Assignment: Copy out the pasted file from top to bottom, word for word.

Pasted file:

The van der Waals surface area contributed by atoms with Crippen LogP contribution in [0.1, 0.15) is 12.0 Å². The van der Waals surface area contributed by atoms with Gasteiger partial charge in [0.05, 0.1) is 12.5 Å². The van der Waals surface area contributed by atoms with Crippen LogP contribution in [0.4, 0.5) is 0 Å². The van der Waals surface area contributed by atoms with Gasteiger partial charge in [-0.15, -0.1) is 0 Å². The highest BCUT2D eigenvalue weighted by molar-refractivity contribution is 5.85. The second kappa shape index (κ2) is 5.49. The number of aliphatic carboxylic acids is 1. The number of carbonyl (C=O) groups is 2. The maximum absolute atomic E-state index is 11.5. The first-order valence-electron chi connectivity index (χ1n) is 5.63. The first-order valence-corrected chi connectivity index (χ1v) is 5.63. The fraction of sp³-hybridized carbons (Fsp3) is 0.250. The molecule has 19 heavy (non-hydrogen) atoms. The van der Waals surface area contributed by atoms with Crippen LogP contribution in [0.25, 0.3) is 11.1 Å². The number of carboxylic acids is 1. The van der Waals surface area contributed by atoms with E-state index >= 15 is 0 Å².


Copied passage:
The van der Waals surface area contributed by atoms with Crippen LogP contribution in [0.1, 0.15) is 12.0 Å². The van der Waals surface area contributed by atoms with Gasteiger partial charge in [0.05, 0.1) is 12.5 Å². The van der Waals surface area contributed by atoms with Crippen LogP contribution in [0.4, 0.5) is 0 Å². The van der Waals surface area contributed by atoms with Gasteiger partial charge in [-0.15, -0.1) is 0 Å². The highest BCUT2D eigenvalue weighted by molar-refractivity contribution is 5.85. The second kappa shape index (κ2) is 5.49. The number of aliphatic carboxylic acids is 1. The number of carbonyl (C=O) groups is 2. The maximum absolute atomic E-state index is 11.5. The first-order valence-electron chi connectivity index (χ1n) is 5.63. The first-order valence-corrected chi connectivity index (χ1v) is 5.63. The fraction of sp³-hybridized carbons (Fsp3) is 0.250. The molecule has 19 heavy (non-hydrogen) atoms. The van der Waals surface area contributed by atoms with Crippen LogP contribution in [0.25, 0.3) is 11.1 Å². The number of carboxylic acids is 1. The van der Waals surface area contributed by atoms with E-state index >= 15 is 0 Å².